Sports Medicine

, Volume 30, Issue 5, pp 347–357 | Cite as

Adaptation to a Fat-Rich Diet

Effects on Endurance Performance in Humans
  • Jørn Wulff HelgeEmail author
Review Article


The focus of this review is on studies where dietary fat content was manipulated to investigate the potential ergogenic effect of fat loading on endurance exercise performance. Adaptation to a fat-rich diet is influenced by several factors, of which the duration of the adaptation period, the exercise intensity of the performance test and the content of fat and carbohydrate in the experimental diet are the most important.

Evidence is presented that short term adaptation, <6 days, to a fat-rich diet is detrimental to exercise performance. When adaptation to a fat-rich diet was performed over longer periods, studies where performance was tested at moderate intensity, 60 to 80% of maximal oxygen uptake, demonstrate either no difference or an attenuated performance after consumption of a fat-rich compared with a carbohydrate-rich diet. When performance was measured at high intensity after a longer period of adaptation, it was at best maintained, but in most cases attenuated, compared with consuming a carbohydrate-rich diet.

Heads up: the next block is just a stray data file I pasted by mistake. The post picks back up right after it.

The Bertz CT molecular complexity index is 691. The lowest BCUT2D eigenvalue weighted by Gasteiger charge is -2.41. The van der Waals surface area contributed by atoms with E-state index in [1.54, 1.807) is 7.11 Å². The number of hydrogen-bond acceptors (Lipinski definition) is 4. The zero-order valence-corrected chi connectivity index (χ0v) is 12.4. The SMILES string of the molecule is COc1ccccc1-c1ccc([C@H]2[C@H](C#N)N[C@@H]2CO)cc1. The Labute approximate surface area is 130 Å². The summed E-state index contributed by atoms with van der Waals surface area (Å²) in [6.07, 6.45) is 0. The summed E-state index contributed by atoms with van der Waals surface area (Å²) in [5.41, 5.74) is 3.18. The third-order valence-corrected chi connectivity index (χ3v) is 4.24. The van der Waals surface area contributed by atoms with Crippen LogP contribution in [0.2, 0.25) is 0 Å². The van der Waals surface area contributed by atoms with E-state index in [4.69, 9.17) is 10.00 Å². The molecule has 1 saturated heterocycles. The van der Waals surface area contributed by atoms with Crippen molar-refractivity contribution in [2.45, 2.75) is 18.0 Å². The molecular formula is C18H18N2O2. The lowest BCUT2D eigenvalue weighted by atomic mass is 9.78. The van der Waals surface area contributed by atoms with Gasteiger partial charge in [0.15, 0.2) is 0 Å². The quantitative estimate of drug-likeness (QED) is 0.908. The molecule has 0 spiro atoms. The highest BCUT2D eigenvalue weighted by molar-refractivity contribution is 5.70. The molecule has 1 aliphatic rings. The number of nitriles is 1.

Furthermore, evidence is presented that adaptation to a fat-rich diet leads to an increased capacity of the fat oxidative system and an enhancement of the fat supply and subsequently the amount of fat oxidised during exercise. However, in most cases muscle glycogen storage is compromised, and although muscle glycogen breakdown is diminished to a certain extent, this is probably part of the explanation for the lack of performance enhancement after adaptation to a fat-rich diet.


Exercise Intensity Endurance Performance Muscle Glycogen Moderate Exercise Intensity Short Term Adaptation 
These keywords were added by machine and not by the authors. This process is experimental and the keywords may be updated as the learning algorithm improves.



I would like to express gratitude to Dr Bente Kiens and Professor Dr Erik A. Richter for providing the opportunity to perform studies investigating fat diet adaptation and exercise performance in humans at the August Krogh Institute in Copenhagen. Funding was supplied by the Danish National Research Foundation grant No. 504-14, the Danish Research Academy, Team Danmark and the Danish Sports Research Council.


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Copyright information

© Adis International Limited 2000

Authors and Affiliations

  1. 1.Copenhagen Muscle Research Centre, August Krogh InstituteUniversity of CopenhagenCopenhagen ØDenmark

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